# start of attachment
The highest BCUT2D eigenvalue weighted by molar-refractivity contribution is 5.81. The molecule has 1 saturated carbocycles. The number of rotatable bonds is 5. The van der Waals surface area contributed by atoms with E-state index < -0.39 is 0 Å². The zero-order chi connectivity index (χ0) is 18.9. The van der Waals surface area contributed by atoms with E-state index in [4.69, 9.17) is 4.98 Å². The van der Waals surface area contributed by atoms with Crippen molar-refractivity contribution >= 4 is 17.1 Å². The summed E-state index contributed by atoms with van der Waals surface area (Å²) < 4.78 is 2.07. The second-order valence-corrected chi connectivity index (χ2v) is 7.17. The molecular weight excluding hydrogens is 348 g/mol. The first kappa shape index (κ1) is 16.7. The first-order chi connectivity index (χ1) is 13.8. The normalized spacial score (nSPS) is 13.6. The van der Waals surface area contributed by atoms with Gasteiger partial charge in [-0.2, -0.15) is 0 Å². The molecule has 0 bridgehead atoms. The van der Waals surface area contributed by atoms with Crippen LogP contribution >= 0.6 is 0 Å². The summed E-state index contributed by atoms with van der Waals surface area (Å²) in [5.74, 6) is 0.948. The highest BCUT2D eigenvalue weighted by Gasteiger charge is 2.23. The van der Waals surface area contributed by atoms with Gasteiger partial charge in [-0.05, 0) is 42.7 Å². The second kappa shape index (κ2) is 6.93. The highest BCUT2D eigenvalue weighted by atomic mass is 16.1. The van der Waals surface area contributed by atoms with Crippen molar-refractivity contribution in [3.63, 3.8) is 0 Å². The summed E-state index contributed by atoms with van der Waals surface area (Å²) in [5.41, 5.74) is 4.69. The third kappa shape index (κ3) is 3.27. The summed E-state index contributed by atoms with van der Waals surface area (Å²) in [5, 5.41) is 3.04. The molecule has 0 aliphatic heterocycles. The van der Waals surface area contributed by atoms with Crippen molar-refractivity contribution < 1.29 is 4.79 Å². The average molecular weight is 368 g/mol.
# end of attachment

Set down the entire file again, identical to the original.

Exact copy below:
The highest BCUT2D eigenvalue weighted by molar-refractivity contribution is 5.81. The molecule has 1 saturated carbocycles. The number of rotatable bonds is 5. The van der Waals surface area contributed by atoms with E-state index < -0.39 is 0 Å². The zero-order chi connectivity index (χ0) is 18.9. The van der Waals surface area contributed by atoms with E-state index in [4.69, 9.17) is 4.98 Å². The van der Waals surface area contributed by atoms with Crippen molar-refractivity contribution >= 4 is 17.1 Å². The summed E-state index contributed by atoms with van der Waals surface area (Å²) < 4.78 is 2.07. The second-order valence-corrected chi connectivity index (χ2v) is 7.17. The molecular weight excluding hydrogens is 348 g/mol. The first kappa shape index (κ1) is 16.7. The first-order chi connectivity index (χ1) is 13.8. The normalized spacial score (nSPS) is 13.6. The van der Waals surface area contributed by atoms with Gasteiger partial charge in [-0.2, -0.15) is 0 Å². The molecule has 0 bridgehead atoms. The van der Waals surface area contributed by atoms with Crippen LogP contribution >= 0.6 is 0 Å². The summed E-state index contributed by atoms with van der Waals surface area (Å²) in [5.74, 6) is 0.948. The highest BCUT2D eigenvalue weighted by Gasteiger charge is 2.23. The van der Waals surface area contributed by atoms with Gasteiger partial charge in [-0.05, 0) is 42.7 Å². The second kappa shape index (κ2) is 6.93. The highest BCUT2D eigenvalue weighted by atomic mass is 16.1. The van der Waals surface area contributed by atoms with Crippen molar-refractivity contribution in [3.63, 3.8) is 0 Å². The summed E-state index contributed by atoms with van der Waals surface area (Å²) in [5.41, 5.74) is 4.69. The third kappa shape index (κ3) is 3.27. The summed E-state index contributed by atoms with van der Waals surface area (Å²) in [5, 5.41) is 3.04. The molecule has 0 aliphatic heterocycles. The van der Waals surface area contributed by atoms with Crippen molar-refractivity contribution < 1.29 is 4.79 Å². The average molecular weight is 368 g/mol.